This week, Senators Chuck Schumer (D-NY) and John Cornyn (R-TX) announced long overdue legislation that would stop terrorists from keeping their identities hidden from law enforcement by using prepaid cell phones to plot and coordinate their attacks.
The proposal follows an unsealed criminal complaint which alleged that Faisal Shahzad, the failed Times Square bomber, used a prepaid cell phone to plan and carry out his terrorist attack. The phone was used to communicate with confederates in Pakistan and to arrange the purchase of the vehicle that would later be stuffed with a crude bomb and parked in Times Square.
Currently, prepaid "burner" phones can be purchased and activated without signing a contract, providing identification, or undergoing a credit check; providing virtual anonymity for those who get their hands on the devices.
While Shahzad may be the most recent example of terrorists using these "burner" phones, he is certainly not the first. As Senator Schumer explained in announcing the intended crackdown:
"[prepaid cell phones] have become the communication device of choice for terrorists, drug lords, and gang members interested in masking their identities."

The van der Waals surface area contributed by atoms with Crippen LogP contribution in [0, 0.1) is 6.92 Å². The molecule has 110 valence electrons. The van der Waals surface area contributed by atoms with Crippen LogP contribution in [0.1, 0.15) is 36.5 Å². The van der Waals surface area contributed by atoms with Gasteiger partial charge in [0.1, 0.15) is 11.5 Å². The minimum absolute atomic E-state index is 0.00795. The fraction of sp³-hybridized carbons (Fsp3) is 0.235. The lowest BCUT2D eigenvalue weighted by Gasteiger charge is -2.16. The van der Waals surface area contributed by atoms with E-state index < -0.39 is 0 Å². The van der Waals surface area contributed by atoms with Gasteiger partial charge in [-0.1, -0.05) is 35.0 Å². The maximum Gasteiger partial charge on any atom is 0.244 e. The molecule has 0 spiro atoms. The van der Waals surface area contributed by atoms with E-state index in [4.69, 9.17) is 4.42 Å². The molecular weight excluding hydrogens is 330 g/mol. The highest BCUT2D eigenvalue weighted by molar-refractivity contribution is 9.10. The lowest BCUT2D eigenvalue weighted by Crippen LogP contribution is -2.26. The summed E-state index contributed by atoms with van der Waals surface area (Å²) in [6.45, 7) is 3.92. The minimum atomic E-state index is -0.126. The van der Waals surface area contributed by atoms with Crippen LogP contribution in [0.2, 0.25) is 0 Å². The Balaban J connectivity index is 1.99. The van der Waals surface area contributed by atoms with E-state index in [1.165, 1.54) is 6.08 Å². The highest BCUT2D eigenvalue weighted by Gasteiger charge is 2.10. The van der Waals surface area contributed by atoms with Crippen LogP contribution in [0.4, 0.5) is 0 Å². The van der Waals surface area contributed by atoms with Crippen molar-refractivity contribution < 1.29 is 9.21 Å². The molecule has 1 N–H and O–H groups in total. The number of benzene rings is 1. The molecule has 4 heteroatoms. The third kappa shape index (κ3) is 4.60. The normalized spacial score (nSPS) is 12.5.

The hijackers that carried out the September 11 attacks used burners to communicate for months prior to the terrorist attacks. In a 2002 speech, FBI Director Robert Mueller cited the plotters' use of burners to show that they had "managed to exploit loopholes and vulnerabilities in our systems, to stay out of sight, and to not let anyone know what they were up to beyond a very closed circle."
Under the new proposal, buyers of prepaid cell phones would be required to present identification at the point of sale, and phone companies would have to keep the buyers' information on file as they already do with users of landline phones and subscription-based cell phones. Policies such as the one proposed are already in effect in Australia, Germany, Indonesia, Japan, Malaysia, Singapore, Norway, Switzerland, Thailand and South Africa, where buyers of burners much register.
According to the Washington Post, there is no companion bill in the House, however it is expected that the bill would receive support from the Obama administration.